Keeping students motivated is very important in a self-paced course. Scholar Dollars is a strategy I developed to reward my students for working hard and making progress in the course. The concept of Scholar Dollars is pretty simple. Every time a student passes a Mastery Quiz, they receive five Scholar Dollars. Students receive 15 Scholar Dollars for passing a Level Test. Scholar Dollars can be used to buy school supplies, snacks, or even a pizza party. On random days, I switch up the payouts on Scholar Dollars - doubling the amount given, only paying for 100s on Mastery Quizzes or Level Tests, or giving all the Scholar Dollars earned on that day to one lucky student picked by lottery at the end of class.
Students in my self-paced blended classroom work in groups every day to complete a series of activities we call "Learning Stations." Learning Stations provide multiple ways in which my students can demonstrate mastery and build a digital portfolio of content to draw on throughout the year. By creating groups in which my students are paired up according to their supported reading and lexile levels, I foster a collaborative culture in which students don't feel singled out and high quality products can be produced by all groups. To alleviate the stress that sometimes accompanies engagement with highly targeted, rigorous activities, I allow my students to choose Station activities that most appropriately address the Learning Targets (please see the "Learning Targets" strategy video) they might struggle with or want to improve in. Reinforcing Station Expectations with explicit instructions at the beginning of each class is a strategy that ensures that my students understand what is expected of them during the period.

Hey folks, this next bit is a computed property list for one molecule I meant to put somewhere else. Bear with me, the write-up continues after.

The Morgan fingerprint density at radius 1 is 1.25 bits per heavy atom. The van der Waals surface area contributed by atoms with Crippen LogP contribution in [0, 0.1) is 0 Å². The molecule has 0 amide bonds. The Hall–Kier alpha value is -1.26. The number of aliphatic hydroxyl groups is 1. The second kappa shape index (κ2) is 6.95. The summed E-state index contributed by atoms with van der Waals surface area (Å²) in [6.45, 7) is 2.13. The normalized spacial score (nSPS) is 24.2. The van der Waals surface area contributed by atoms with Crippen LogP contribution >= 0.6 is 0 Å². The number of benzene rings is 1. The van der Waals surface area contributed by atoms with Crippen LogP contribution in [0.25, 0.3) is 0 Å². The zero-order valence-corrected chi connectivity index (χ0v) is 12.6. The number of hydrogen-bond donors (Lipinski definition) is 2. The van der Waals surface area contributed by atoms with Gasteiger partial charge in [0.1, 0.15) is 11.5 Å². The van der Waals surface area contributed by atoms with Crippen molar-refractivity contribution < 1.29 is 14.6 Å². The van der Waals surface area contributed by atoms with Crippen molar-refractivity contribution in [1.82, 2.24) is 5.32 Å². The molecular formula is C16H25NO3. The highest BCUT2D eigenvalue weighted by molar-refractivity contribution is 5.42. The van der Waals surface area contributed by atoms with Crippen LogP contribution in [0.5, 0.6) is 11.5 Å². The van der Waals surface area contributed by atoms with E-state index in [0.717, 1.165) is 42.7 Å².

My blended classroom is based on the Flipped Mastery model (please see the "Introduction to Mastery Based Learning" strategy video). When my students think that they have mastered the skills and concepts in a particular lesson, they show their completed notes to me or my co-teacher and get a Mastery Quiz. Students then head to the Mastery Zone, which is a section of the classroom reserved for students taking Mastery Quizzes and Level Tests. There is no talking in the Mastery Zone and the only technology permitted is a calculator. If they achieve at an 80% or higher rate, students move forward in the curriculum. If not, they review the concepts and materials in the lesson and re-take the Mastery Quiz in the Mastery Zone when they are ready. The Mastery Zone assessment strategy is a concept I adapted from the Algebros Flipped Mastery program.
A huge benefit to operating in a blended learning setting is the ability to instantly generate data and make decisions based on the outcomes. As the class progresses, I can stay up to date with collaborative assignments on google docs/sheets/slides, while simultaneously checking how students respond to multiple choice questions I’ve assigned through socrative and CFUs embedded in video lessons through eduCanon. When formative assessment is ingrained as part of the learning process, students become more accustomed to feedback and get better at revising work to produce higher-quality finished products. Group interventions also establishes a collaborative environment between students and teacher where both parties are trying to accomplish the same goal - master difficult chemistry content. There’s nothing as powerful as targeted feedback, and in person check ups with each group serve to give students the support they need, exactly when they need it. Having a direct communication avenue between students and teacher enables students who feel unsure about their work to direct questions to me geared at clearing up misconceptions.